It’s 17:30 and I’ve just come inside from planting roses. Very old varieties of scented roses which I hope will become a hedge.

It gets dark around 17:30 at this time of year. The days have been warm and sunny with the damp air of autumn. Perfect for planting, not too hot, not too cold.

The early morning views of the valley with cloud shaped mist hovering over just a touch of frost is breathtaking.

When I lived in Wisconsin I always wanted to grow roses, but never did. The winters there are so cold and the summers so damp and I was always told that roses require a lot of attention, and I just didn’t have the time to even think about them.

Here in Le Marche however, roses seem to flourish. Goodness, you’d think that nothing could grow in this clay soil, but loads of wonderful plants do, and roses are one of them.

Three and a half years ago my German friend Gaby, who is an avid gardener living in England, gave me a cutting from a gorgeous climbing rose of hers.

I planted it next to a fence along our driveway, gave it some water now and then, and the following year it was huge, covered in yellow and pink flowers.

Encouraged, I made some cuttings of roses that I liked and lo and behold, they rooted and grew.

Inspired by this success, I purchased a rose, a Pierre-De-Ronsard rose, a climbing rose that I planted next to the fence. Here’s a photo of its first bloom.

Pierre De Ronsard Rose

People think roses are fussy, I guess in some respects they are, but they are so beautiful they are worth all the fuss to me. I always thought that it would be difficult to grow roses organically, but actually, it’s really not. The inspector for our organic certification told me that he believes roses do better if grown organically, less susceptible to diseases.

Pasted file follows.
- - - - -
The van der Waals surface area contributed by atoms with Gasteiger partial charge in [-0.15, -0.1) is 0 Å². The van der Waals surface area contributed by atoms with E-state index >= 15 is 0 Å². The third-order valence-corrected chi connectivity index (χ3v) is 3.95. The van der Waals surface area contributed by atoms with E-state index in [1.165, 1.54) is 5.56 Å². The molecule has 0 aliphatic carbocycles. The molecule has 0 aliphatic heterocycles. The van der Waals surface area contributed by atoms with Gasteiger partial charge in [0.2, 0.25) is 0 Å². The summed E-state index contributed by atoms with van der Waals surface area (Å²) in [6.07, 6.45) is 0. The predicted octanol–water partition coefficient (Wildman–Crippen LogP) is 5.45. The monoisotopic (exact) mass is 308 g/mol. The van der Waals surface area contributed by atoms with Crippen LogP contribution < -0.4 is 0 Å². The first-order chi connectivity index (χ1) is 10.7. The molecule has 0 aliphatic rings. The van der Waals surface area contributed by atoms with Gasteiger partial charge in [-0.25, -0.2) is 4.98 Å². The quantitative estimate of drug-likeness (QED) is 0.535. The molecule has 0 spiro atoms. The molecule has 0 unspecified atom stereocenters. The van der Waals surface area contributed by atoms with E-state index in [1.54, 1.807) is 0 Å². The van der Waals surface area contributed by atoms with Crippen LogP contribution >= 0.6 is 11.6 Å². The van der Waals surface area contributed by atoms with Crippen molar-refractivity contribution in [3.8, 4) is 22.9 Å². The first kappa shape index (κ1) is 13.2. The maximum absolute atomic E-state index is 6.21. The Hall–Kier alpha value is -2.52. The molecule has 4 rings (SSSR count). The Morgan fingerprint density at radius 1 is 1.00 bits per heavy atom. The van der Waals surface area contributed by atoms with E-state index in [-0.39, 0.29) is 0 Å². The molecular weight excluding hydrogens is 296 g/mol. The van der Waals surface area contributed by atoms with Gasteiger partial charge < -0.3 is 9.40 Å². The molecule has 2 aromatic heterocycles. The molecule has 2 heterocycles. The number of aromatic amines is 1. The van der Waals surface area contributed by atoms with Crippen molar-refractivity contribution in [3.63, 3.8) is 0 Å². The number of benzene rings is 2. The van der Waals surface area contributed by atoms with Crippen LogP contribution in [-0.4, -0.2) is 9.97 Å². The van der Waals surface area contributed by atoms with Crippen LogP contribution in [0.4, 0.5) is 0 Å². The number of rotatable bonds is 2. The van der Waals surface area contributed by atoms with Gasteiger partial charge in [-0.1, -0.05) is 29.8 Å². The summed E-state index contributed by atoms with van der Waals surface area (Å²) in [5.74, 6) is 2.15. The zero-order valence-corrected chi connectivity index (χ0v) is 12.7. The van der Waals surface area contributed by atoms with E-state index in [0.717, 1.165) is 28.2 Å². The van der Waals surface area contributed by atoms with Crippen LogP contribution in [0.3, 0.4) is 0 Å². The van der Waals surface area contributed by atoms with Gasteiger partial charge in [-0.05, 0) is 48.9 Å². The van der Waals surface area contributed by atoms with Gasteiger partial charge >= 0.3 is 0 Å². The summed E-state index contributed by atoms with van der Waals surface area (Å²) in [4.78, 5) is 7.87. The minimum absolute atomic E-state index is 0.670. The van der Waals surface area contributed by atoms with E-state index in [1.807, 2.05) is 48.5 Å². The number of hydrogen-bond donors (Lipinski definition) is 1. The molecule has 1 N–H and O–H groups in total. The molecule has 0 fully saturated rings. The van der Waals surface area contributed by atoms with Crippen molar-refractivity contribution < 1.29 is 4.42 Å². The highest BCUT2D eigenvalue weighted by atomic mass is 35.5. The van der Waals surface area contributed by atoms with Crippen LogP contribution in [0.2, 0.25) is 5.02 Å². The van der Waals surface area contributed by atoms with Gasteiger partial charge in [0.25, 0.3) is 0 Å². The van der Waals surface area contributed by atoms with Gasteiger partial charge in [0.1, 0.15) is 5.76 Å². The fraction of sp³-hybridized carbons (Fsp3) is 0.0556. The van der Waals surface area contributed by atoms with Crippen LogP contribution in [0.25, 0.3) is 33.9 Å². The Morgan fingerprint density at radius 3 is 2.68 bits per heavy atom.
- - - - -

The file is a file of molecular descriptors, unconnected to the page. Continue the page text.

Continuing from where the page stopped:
In late spring we have a black and white spotted beetle that likes our roses as much as I do. Man those little guys can munch through a flower in record time! I am completely over being squeamish (amazing what living in the country will do to you) and pick them off and crush them. During the same season nasty aphids love the roses as well. They like to crowd around the rose buds, and if left to do their damage, the bud will not flower. A good dousing with soapy water seems to take care of them…of course they come back, so I spray about once a week. And then, there is leaf rust if it’s been raining but spraying with copper takes care of that. The fruit trees and the grape vines also get rust, so we just spray everything the same day.

During the rest of the year it’s just pruning, spreading manure and if I want them to bloom in the hot summer months, giving them water.

In three years I’ve made countless cuttings of roses…I even keep a pair of pruning shears in my car just in case I see a particularly beautiful rose. So far every time I ask a stranger if I can take a cutting from their rose they are all smiles. I think rose lovers are happy when others take notice, and sharing is a wonderful thing.

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